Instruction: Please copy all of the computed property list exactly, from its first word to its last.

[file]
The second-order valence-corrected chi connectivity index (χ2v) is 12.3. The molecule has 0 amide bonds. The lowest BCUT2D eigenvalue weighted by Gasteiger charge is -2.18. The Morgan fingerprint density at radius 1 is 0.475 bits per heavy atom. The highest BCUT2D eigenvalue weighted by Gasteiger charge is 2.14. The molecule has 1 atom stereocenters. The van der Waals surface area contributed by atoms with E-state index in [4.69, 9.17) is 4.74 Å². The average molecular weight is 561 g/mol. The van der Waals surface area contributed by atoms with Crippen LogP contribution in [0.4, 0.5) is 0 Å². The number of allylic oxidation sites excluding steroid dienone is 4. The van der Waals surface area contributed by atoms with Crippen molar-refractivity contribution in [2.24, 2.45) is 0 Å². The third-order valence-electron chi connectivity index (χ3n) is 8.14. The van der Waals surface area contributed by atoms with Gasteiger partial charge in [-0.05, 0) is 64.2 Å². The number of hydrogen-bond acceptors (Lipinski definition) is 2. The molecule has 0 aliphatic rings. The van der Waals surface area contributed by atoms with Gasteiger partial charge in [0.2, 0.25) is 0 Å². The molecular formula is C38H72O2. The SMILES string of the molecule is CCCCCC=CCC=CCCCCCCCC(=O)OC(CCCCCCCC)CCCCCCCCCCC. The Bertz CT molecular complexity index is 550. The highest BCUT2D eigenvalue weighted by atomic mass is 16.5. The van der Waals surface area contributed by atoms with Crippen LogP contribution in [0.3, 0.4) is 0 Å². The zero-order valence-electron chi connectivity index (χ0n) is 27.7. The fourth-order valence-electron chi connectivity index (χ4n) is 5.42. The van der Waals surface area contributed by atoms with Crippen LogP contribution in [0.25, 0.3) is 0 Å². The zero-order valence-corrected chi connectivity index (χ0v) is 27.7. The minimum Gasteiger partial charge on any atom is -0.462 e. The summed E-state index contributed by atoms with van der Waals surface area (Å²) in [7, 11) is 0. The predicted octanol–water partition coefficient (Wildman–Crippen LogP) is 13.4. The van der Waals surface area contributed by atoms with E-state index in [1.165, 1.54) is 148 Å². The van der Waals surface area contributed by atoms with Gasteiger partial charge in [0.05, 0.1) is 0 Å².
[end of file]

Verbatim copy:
The second-order valence-corrected chi connectivity index (χ2v) is 12.3. The molecule has 0 amide bonds. The lowest BCUT2D eigenvalue weighted by Gasteiger charge is -2.18. The Morgan fingerprint density at radius 1 is 0.475 bits per heavy atom. The highest BCUT2D eigenvalue weighted by Gasteiger charge is 2.14. The molecule has 1 atom stereocenters. The van der Waals surface area contributed by atoms with E-state index in [4.69, 9.17) is 4.74 Å². The average molecular weight is 561 g/mol. The van der Waals surface area contributed by atoms with Crippen LogP contribution in [0.4, 0.5) is 0 Å². The number of allylic oxidation sites excluding steroid dienone is 4. The van der Waals surface area contributed by atoms with Crippen molar-refractivity contribution in [2.24, 2.45) is 0 Å². The third-order valence-electron chi connectivity index (χ3n) is 8.14. The van der Waals surface area contributed by atoms with Gasteiger partial charge in [-0.05, 0) is 64.2 Å². The number of hydrogen-bond acceptors (Lipinski definition) is 2. The molecule has 0 aliphatic rings. The van der Waals surface area contributed by atoms with Gasteiger partial charge in [0.2, 0.25) is 0 Å². The molecular formula is C38H72O2. The SMILES string of the molecule is CCCCCC=CCC=CCCCCCCCC(=O)OC(CCCCCCCC)CCCCCCCCCCC. The Bertz CT molecular complexity index is 550. The highest BCUT2D eigenvalue weighted by atomic mass is 16.5. The van der Waals surface area contributed by atoms with Crippen LogP contribution in [0.3, 0.4) is 0 Å². The zero-order valence-electron chi connectivity index (χ0n) is 27.7. The fourth-order valence-electron chi connectivity index (χ4n) is 5.42. The van der Waals surface area contributed by atoms with Crippen LogP contribution in [0.25, 0.3) is 0 Å². The zero-order valence-corrected chi connectivity index (χ0v) is 27.7. The minimum Gasteiger partial charge on any atom is -0.462 e. The summed E-state index contributed by atoms with van der Waals surface area (Å²) in [7, 11) is 0. The predicted octanol–water partition coefficient (Wildman–Crippen LogP) is 13.4. The van der Waals surface area contributed by atoms with E-state index in [1.165, 1.54) is 148 Å². The van der Waals surface area contributed by atoms with Gasteiger partial charge in [0.05, 0.1) is 0 Å².